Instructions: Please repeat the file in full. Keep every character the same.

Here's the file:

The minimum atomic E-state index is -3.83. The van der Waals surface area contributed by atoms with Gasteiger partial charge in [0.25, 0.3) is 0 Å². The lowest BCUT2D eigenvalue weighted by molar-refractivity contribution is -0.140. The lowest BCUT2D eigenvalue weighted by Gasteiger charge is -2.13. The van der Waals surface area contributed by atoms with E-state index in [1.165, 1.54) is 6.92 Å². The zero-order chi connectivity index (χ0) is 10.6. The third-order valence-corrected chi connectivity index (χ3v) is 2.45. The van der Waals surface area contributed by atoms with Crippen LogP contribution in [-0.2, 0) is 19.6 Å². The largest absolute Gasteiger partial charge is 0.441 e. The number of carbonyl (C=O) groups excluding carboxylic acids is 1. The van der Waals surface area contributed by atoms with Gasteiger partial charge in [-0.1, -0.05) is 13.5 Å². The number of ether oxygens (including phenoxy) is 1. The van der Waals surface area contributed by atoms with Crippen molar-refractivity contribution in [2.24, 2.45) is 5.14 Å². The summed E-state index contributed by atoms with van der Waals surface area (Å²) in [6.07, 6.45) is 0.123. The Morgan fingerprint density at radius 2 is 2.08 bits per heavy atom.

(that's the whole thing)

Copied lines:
The minimum atomic E-state index is -3.83. The van der Waals surface area contributed by atoms with Gasteiger partial charge in [0.25, 0.3) is 0 Å². The lowest BCUT2D eigenvalue weighted by molar-refractivity contribution is -0.140. The lowest BCUT2D eigenvalue weighted by Gasteiger charge is -2.13. The van der Waals surface area contributed by atoms with E-state index in [1.165, 1.54) is 6.92 Å². The zero-order chi connectivity index (χ0) is 10.6. The third-order valence-corrected chi connectivity index (χ3v) is 2.45. The van der Waals surface area contributed by atoms with Crippen LogP contribution in [-0.2, 0) is 19.6 Å². The largest absolute Gasteiger partial charge is 0.441 e. The number of carbonyl (C=O) groups excluding carboxylic acids is 1. The van der Waals surface area contributed by atoms with Gasteiger partial charge in [-0.1, -0.05) is 13.5 Å². The number of ether oxygens (including phenoxy) is 1. The van der Waals surface area contributed by atoms with Crippen molar-refractivity contribution in [2.24, 2.45) is 5.14 Å². The summed E-state index contributed by atoms with van der Waals surface area (Å²) in [6.07, 6.45) is 0.123. The Morgan fingerprint density at radius 2 is 2.08 bits per heavy atom.